Home Page
Home Page

What Do You Mean By Anti Vax Exactly?

by Chauncey Tinker – 14 Nov 2021

How many times in the last year have we heard these words:

I'm not anti-vax but ....

Here is an example of someone feeling compelled to defend themselves in this way, in this case these are the words of a care home worker. She is losing her job due to her concerns about the mandate on injections that are supposed to protect against serious illness and death from COVID-19 (she is just one of up to 57,000 according to the Daily Mail). From Christian Concern:

The phrase anti-vax has been used intensively in the public discourse to demonize those with a very wide range of views, from those who genuinely are opposed to all medical treatments that are called vaccinations, all the way to those who merely object to mandates that force people to accept injections against their will.

The first thing that we should always do when attempting to engage in rational debate is to define our terms. U.S. Senator Ron Johnson held an important and moving discussion in Washington D.C. last week, Dr Peter Doshi an editor at the British Medical Journal spoke at this meeting. Dr Doshi drew our attention to the fact that, according to Merriam Webster, the definition of anti-vaxxer is:

a person who opposes the use of vaccines or regulations mandating vaccination

As he points out, the second part of this definition is entirely ridiculous. Many people who oppose the mandates have in fact themselves been injected and even encouraged other people to get injected as well! A good example of such a person is Daily Telegraph columnist and podcaster Allison Pearson (who co-hosts the Planet Normal podcast). How on earth does it make sense to call these people anti-vax? What they are objecting to is the mandates, not the injections. Logically these people could only be referred to as "anti-injection mandates", and even then they might only be objecting to mandates on some specific injections but not on others.

The BBC took the definition a step further to include even those who are opposed to SOME injections but not others (this is a "newsround" article aimed at children):

Quote:

The anti-vaccination movement is when people don't believe that some or all vaccines are a good thing, and do not want themselves, family members or other people to be vaccinated.

Next there is the problem of what exactly constitutes a vaccination (you may have noticed that I refer to injections rather than vaccinations, because the definition has been disputed by many with regard to the so-called COVID-19 vaccinations)? If people are opposed to injections that they don't regard as vaccinations then again, how on earth does it make sense to call these people anti-vax? Dr Doshi also drew our attention to the fact that Merriam Webster changed the definition of vaccination:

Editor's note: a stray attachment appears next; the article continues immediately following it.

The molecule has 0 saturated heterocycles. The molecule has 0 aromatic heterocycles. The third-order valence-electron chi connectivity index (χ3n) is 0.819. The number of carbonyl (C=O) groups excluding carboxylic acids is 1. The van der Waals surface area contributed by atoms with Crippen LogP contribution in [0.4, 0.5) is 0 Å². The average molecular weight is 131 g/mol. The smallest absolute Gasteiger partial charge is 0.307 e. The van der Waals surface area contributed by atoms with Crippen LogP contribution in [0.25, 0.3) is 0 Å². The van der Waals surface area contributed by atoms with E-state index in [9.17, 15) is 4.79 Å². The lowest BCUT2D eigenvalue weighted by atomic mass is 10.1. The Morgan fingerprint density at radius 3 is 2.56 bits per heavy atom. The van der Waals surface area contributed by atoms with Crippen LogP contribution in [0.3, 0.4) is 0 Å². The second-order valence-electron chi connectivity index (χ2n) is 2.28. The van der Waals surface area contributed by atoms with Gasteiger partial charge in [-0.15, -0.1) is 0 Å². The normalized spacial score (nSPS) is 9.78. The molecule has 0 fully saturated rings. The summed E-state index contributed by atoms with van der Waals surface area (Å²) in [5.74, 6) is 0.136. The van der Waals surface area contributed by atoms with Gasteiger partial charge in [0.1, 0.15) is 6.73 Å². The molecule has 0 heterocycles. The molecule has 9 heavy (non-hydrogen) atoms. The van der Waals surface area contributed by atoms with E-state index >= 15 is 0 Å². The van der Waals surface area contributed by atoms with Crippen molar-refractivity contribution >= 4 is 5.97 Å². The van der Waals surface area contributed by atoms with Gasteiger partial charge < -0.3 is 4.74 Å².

“I found it fascinating to learn that Merriam Webster changed its definition of ‘vaccine’ earlier this year. mRNA products did not meet the definition of ‘vaccine’ that has been in place for 15 years at Merriam Webster but the definition was expanded such that mRNA products are now ‘vaccines’.

Incidentally the self-styled "fact-checking" website Politifact did a fact-check on claims about that changed definition, but they admitted that:

The current entry better captures how mRNA-based vaccines work compared with traditional vaccines.

Many of the people who are being described as "anti-vax" reject the definition of these mRNA products as vaccinations, therefore their opinion might more accurately be described as "anti-mRNA products".

Some people who are merely questioning the effectiveness of specific injections are being labelled as "anti-vax". Is it really so unreasonable to question the effectiveness of entirely new medical treatments? Dr Doshi also asks the question:

"Everybody knows" that this is a pandemic of the unvaccinated, but if hospitalizations and deaths were exclusively occurring in the unvaccinated, why would booster shots be necessary?

Not long ago we were being told that the injections designed to combat COVID-19 would stop the spread of the virus. However just 2 days ago we hear that Bill Gates has apparently acknowledged that the vaccines don't stop transmission:

Is Bill Gates an anti-vaxxer now then? UK Prime Minister Boris Johnson has also admitted this while encouraging people to get a third booster shot. Is he an anti-vaxxer as well?